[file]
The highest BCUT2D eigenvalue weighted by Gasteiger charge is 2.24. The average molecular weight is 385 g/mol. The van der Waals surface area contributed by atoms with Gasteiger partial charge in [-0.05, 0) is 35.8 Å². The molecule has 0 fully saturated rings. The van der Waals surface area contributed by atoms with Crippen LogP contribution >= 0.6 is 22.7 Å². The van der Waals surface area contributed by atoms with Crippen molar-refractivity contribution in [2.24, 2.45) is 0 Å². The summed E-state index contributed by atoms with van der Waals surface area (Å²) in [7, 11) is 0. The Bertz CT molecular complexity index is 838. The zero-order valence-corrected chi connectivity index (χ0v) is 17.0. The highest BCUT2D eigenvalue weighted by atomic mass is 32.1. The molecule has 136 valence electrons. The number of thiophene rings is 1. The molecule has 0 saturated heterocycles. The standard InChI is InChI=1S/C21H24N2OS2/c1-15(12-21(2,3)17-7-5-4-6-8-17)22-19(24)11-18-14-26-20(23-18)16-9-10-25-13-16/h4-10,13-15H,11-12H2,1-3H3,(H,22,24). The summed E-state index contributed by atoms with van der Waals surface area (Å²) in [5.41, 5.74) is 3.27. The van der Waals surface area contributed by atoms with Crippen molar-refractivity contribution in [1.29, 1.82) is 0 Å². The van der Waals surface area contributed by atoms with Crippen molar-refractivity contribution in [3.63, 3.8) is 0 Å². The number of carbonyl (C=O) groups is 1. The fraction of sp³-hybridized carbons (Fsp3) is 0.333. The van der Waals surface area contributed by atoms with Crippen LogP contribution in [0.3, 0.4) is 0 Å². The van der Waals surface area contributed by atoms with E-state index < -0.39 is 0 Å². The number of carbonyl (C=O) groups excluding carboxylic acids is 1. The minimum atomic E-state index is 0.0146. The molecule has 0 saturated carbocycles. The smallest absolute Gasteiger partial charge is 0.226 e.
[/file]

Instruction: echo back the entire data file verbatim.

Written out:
The highest BCUT2D eigenvalue weighted by Gasteiger charge is 2.24. The average molecular weight is 385 g/mol. The van der Waals surface area contributed by atoms with Gasteiger partial charge in [-0.05, 0) is 35.8 Å². The molecule has 0 fully saturated rings. The van der Waals surface area contributed by atoms with Crippen LogP contribution >= 0.6 is 22.7 Å². The van der Waals surface area contributed by atoms with Crippen molar-refractivity contribution in [2.24, 2.45) is 0 Å². The summed E-state index contributed by atoms with van der Waals surface area (Å²) in [7, 11) is 0. The Bertz CT molecular complexity index is 838. The zero-order valence-corrected chi connectivity index (χ0v) is 17.0. The highest BCUT2D eigenvalue weighted by atomic mass is 32.1. The molecule has 136 valence electrons. The number of thiophene rings is 1. The molecule has 0 saturated heterocycles. The standard InChI is InChI=1S/C21H24N2OS2/c1-15(12-21(2,3)17-7-5-4-6-8-17)22-19(24)11-18-14-26-20(23-18)16-9-10-25-13-16/h4-10,13-15H,11-12H2,1-3H3,(H,22,24). The summed E-state index contributed by atoms with van der Waals surface area (Å²) in [5.41, 5.74) is 3.27. The van der Waals surface area contributed by atoms with Crippen molar-refractivity contribution in [1.29, 1.82) is 0 Å². The van der Waals surface area contributed by atoms with Crippen molar-refractivity contribution in [3.63, 3.8) is 0 Å². The number of carbonyl (C=O) groups is 1. The fraction of sp³-hybridized carbons (Fsp3) is 0.333. The van der Waals surface area contributed by atoms with Crippen LogP contribution in [0.3, 0.4) is 0 Å². The van der Waals surface area contributed by atoms with E-state index < -0.39 is 0 Å². The number of carbonyl (C=O) groups excluding carboxylic acids is 1. The minimum atomic E-state index is 0.0146. The molecule has 0 saturated carbocycles. The smallest absolute Gasteiger partial charge is 0.226 e.